GLINK1 MOV  *R11,@GR4
       MOV  *R14+,@GR6
       MOV  @XTAB27,R12
       MOV  R9,@XTAB27
       LWPI GPLWS
       BL   *R4
       MOV  @GXMLAD,@>8302(R4)
       INCT @>8373
       B    @LDGADD
 
XMLRTN MOV  @GETSTK,R4
       BL   *R4
       LWPI GLNKWS
       MOV  R12,@XTAB27
 
       RTWP
 
 
*** DSRLNK ***
 
DSRLNK DATA DSRWS,DLINK1
 
DSRWS
 
DLINK1 MOV  R12,R12
       JNE  DLINK3
       LWPI GPLWS
       MOV  @PUTSTK,R4
       BL   *R4
       LI   R4,>11
       MOVB R4,@>402(R13)
       JMP  DLINK2
       DATA 0
       DATA 0,0,0
DLINK2 MOVB @GR4LB,@>402(R13)
       MOV  @GETSTK,R5
       MOVB *R13,@DSRAD1
       INCT @DSRADD
       BL   *R5
       LWPI DSRWS
       LI   R12,>2000
DLINK3 INC  R14
       MOVB *R14+,@TYPE
       MOV  @NAMLEN,R3
       AI   R3,-8
 
       BLWP @GPLLNK
DSRADD BYTE >03
DSRAD1 BYTE >00
 
       MOVB @DSRWS+7,@VDPWA
       MOVB R3,@VDPWA
       SZCB R12,R15
       MOVB @VDPRD,R3
       SRL  R3,5
       MOVB R3,*R13
       JNE  SETEQ
       COC  @GSTAT,R12
       JNE  DSREND
SETEQ  SOCB R12,R15
DSREND RTWP
 
 
*** Option 5 Loader ***
 
OPT5WS BSS  32
 
OPT5   LIMI 0
       LWPI OPT5WS
       CLR  R0
       LI   R1,1
       LI   R2,PAB+9
       BLWP @STRREF     * load the file name
       MOVB @PAB+9,R2
       SRL  R2,8
       S    R2,@VDPPAB  * adjusting VDPPAB to correct size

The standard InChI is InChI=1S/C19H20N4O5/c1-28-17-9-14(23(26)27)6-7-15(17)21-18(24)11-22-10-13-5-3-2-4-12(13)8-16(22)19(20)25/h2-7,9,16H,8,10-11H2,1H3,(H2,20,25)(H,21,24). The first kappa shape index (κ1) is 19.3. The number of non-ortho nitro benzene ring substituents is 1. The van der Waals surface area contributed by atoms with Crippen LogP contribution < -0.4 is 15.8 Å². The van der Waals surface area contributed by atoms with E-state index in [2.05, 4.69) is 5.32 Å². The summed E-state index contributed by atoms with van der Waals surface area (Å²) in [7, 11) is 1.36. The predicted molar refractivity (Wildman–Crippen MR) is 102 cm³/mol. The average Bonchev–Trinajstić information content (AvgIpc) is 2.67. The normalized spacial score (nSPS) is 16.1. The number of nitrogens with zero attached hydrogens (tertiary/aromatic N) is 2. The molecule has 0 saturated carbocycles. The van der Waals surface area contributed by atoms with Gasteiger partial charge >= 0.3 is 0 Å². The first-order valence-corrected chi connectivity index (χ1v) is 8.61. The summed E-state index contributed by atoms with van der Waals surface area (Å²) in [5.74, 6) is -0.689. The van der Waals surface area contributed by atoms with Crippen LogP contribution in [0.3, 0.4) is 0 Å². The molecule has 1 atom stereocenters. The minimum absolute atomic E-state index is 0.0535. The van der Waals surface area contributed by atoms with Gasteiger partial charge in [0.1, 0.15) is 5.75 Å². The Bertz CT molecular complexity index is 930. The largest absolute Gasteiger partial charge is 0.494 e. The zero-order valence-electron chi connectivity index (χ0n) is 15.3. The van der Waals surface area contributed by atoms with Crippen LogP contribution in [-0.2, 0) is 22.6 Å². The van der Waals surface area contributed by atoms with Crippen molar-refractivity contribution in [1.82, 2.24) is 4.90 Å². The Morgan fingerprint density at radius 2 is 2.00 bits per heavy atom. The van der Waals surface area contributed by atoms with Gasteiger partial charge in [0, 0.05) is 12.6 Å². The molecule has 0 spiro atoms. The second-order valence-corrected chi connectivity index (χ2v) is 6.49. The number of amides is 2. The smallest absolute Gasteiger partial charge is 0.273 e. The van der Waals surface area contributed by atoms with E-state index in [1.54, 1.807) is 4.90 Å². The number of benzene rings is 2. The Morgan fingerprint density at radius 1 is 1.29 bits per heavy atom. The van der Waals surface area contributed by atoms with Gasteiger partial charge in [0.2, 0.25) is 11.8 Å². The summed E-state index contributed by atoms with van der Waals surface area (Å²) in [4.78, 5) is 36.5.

DOLOAD CLR  R6          * Clear the start address holder
 
LLOOP  MOV  @VDPPAB,R0
       LI   R1,PAB
       MOV  @PAB+9,R2
       AI   R2,>10
       BLWP @VMBW       * Copy PAB to VDP RAM
 
       AI   R0,9
       MOV  R0,@>8356
       BLWP @DSRLNK
       DATA 8           * Load file
 
       LI   R0,VDPADR
       LI   R1,OPT5WS+6
       LI   R2,6
       BLWP @VMBR       * Copies file header to R3, R4, & R5
 
       MOV  R6,R6       * Check if it's the first file or not
       JNE  SKIP
       MOV  R5,R6       * If it is, save the start address
SKIP   LI   R0,VDPADR+6
       MOV  R4,R2
       MOV  R5,R1
       BLWP @VMBR       * Write the loaded data to RAM
 
       MOV  R3,R3       * Is it the last file?
       JEQ  LAUNCH
 
       LI   R0,PAB+9    * File name size location
       MOVB *R0,R1
       SRL  R1,8
       A    R1,R0       * Now pointing at last character of file name
       MOVB *R0,R1
       AI   R1,>0100
       MOVB R1,*R0      *Last character now incremented & saved
       JMP  LLOOP
 
LAUNCH LI   R1,>2018
       LI   R2,>2104
       LI   R0,14
MLOOP  MOV  *R1+,*R2+
       DEC  R0
       JNE  MLOOP      * My routine to copy XB jump table to E/A
 
       LI   R1,EAREGS
       LI   R2,8
       CLR  R0
NXTREG MOVB *R1+,R0    * This copies the VDP registers E/A expects
       SWPB R0
       BLWP @VWTR
       AI   R0,>0100
       SWPB R0
       DEC  R2
       JNE  NXTREG
       MOVB @EAREGS+1,@>83D4
 
       LI   R0,CHRADR  * Also the character sets are reset (really necessary?)
       MOV  *R0+,@FAC
       BLWP @GPLLNK
       DATA >0018
 
       MOV  *R0+,@FAC
       BLWP @GPLLNK
       DATA >004A
 
       MOV  *R0+,@FAC
       BLWP @GPLLNK
       DATA >0016
 
       MOV  R6,@GPLWS
       LWPI GPLWS
       B    *R0
 
EAREGS DATA >00E0,>000E,>0106,>00F5
CHRADR DATA >0900,>0B00,>0C00
VDPPAB DATA VDPADR-10     * Can just subtract file name length to make accurate
PAB    DATA OPLOAD
       DATA VDPADR
       DATA >0000
       DATA >2006
       DATA >00FF         * Loading in clear area, DSS for file name shouldn't
                          * be needed.
       END
 


GPLLNK length is 84 bytes

DSRLNK length is 116 bytes

OPT5 length is 250 bytes + length of the file name

 

Total lenght is 450 bytes + the length of the file name.  Still takes forever to actually load.



#72 Pheonix OFFLINE  

Pheonix

    Star Raider

  • Topic Starter
  • 75 posts

Posted Fri May 26, 2017 1:07 PM